ozarque (ozarque) wrote,

The Joy Of American English Grammar; (22)

CHAPTER ELEVEN: ADVERBS

Every one of us, as we worked our way through Language Arts, had to learn the "parts of speech" and their definitions. One of them, you'll remember, was called the interjection. All interjections had something in common, and it was easy to understand why they had been brought together and given a single unifying name. An interjection was something you might say if you had just hit your thumb hard with a hammer or you'd just been notified that you'd won fifty thousand dollars in a lottery. Interjections were words like "Blast!" and "Ouch!" and a host of others not appropriate for a family book.

The reason I've gone so heavily into interjections here is because I want to compare the interjection situation with the adverb situation. That is, just as there were all these words called interjections, there were a lot of other words called adverbs. The adverb list included, for representative examples, all of these: "quickly, fortunately, easily, very, just, often, carefully, rather, absolutely, nearly, even, only, cleverly, now, then, always, there, since, perfectly." And thousands more.

The question to ask yourself is this one: What do all these different words have in common that makes them qualify as adverbs? A typical dictionary definition for "adverb" will go something like this: "Any of a class of words used generally to modify a verb, an adjective, another adverb, a phrase or a clause, by expressing time, place, manner, degree, cause, etc."

That definition is one of the unforgivable acts of American English grammarians. The "et cetera" it ends with is particularly disgraceful. Its main purpose is to avoid having to state the unpleasant truth, which is that an adverb is a word that cannot be classified as any of the other parts of speech. That definition is honest, and it works. Get yourself a list of words and divide them all up into "parts of speech." Everything left over after you're done that is called an adverb. I'm afraid this won't do, though. I wish it would, because I have no more desire to tackle the adverb mess than any other linguist, and I'm sure I can't set things completely right. However, I'm going to try to at least improve matters.

We can begin by setting aside all those words like "cleverly" and "carefully." As was explained in Chapter Ten, these words are MANNER noun phrases, squashed. They can always be expressed as "in a ................ manner," they answer the question word "how," and you can throw them into a sentence in a variety of places without changing the meaning of the sentence. For example:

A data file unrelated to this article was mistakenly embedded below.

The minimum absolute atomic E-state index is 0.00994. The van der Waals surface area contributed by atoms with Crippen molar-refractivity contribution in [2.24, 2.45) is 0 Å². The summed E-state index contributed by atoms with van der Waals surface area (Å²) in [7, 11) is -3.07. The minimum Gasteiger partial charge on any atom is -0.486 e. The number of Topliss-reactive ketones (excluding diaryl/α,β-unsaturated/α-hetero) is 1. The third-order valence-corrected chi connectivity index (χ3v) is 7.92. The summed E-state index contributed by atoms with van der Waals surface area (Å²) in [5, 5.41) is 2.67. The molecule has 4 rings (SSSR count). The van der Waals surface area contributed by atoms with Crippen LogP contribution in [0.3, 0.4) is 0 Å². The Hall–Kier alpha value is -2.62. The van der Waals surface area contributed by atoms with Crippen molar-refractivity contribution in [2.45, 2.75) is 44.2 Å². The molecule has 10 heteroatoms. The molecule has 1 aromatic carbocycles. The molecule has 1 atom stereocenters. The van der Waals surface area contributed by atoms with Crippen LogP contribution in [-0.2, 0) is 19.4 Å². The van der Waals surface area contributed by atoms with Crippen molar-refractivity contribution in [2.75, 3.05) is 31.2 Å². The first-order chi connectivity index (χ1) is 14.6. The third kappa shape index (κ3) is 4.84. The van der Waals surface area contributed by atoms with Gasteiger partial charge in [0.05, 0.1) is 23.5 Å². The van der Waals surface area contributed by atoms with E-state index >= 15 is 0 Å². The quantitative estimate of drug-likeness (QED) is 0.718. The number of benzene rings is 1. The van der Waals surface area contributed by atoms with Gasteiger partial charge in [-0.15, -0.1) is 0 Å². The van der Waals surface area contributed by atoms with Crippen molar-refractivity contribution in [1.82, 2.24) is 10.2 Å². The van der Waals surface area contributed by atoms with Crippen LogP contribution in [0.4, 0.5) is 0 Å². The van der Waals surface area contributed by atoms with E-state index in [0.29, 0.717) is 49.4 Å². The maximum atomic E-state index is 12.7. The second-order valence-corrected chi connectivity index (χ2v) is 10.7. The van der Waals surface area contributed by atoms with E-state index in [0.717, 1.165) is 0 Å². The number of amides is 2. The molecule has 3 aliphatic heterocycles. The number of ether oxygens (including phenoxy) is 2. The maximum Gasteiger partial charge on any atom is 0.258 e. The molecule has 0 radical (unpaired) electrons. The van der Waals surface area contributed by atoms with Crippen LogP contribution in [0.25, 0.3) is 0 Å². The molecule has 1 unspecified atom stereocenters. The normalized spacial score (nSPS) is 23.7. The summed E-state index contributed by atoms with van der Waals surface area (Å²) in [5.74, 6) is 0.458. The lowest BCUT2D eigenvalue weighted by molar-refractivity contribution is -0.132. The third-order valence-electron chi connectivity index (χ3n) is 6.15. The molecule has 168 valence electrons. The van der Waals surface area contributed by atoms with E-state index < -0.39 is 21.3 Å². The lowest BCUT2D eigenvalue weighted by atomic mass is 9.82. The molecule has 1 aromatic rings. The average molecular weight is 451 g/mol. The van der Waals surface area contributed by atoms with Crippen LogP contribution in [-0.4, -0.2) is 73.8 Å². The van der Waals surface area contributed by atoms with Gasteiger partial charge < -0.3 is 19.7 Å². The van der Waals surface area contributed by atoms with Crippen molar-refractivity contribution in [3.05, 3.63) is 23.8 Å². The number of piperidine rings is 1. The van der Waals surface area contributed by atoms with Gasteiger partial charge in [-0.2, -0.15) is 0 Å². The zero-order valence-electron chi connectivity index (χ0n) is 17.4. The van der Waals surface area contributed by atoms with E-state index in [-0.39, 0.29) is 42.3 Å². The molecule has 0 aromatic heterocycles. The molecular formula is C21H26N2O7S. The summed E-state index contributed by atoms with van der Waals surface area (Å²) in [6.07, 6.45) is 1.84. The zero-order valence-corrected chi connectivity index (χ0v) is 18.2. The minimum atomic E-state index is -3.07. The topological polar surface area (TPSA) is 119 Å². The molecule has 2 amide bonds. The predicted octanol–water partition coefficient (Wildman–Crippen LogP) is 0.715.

1.
a. John stepped over the baby carefully.
b. John stepped carefully over the baby.
c. John carefully stepped over the baby.
d. Carefully, John stepped over the baby.

No matter which of those sentences you want to use, "carefully" tells us how John stepped over the baby.

The next group of "adverbs" that we can isolate includes words like "fortunately" and "regrettably." These aren't MANNER NPs, although they end in "-ly" just as MANNER NPs do. To refresh your memory on this, please look at #2.

2.
a. Fortunately, John stepped over the baby.
*b. In a fortunate manner, John stepped over the baby.

Like the MANNER NPs, these grammatical animals can appear in several places in the sentence without changing the speaker's or writer's meaning in any significant way, as shown in #3.

3.
a. Fortunately, John stepped over the baby.
b. John stepped over the baby, fortunately.
c. John fortunately stepped over the baby.
but never..
*d. John stepped fortunately over the baby.

If you put your mind to it, your native-speaker intuitions will tell you that the "adverbs" in this group are once again longer elements that have been reduced. You'll notice that, like the modal auxiliaries, this group of words allows the speaker or writer to express an opinion about the rest of the sentence they turn up in. Please look at #4.

4.
a. Fortunately, John stepped over the baby.
b. It's fortunate that John stepped over the baby.

c. Regrettably, John failed to step over the baby.
d. It's regrettable that John failed to step over the baby.

These "adverbs" can safely be set aside, along with the MANNER NPs. They don't belong in the Adverb Pile.

Now we come to a group of words that does in some ways meet the typical dictionary definition. These words truly do modify other words, by telling us how much the other words mean what they say they mean. It would be logical to call this group "modifiers," under the circumstances, but I think you can all understand why that would be a bad move. The word "modifier" is and has been used in too many different ways in American English grammar, and its meaning is hopelessly muddled. We will therefore call this group qualifiers. The qualifiers are words like these: "very, rather, quite, absolutely, nearly, almost." They will all fit neatly into the blank in #5:

5. That is ............. logical.
Tags: american english grammar
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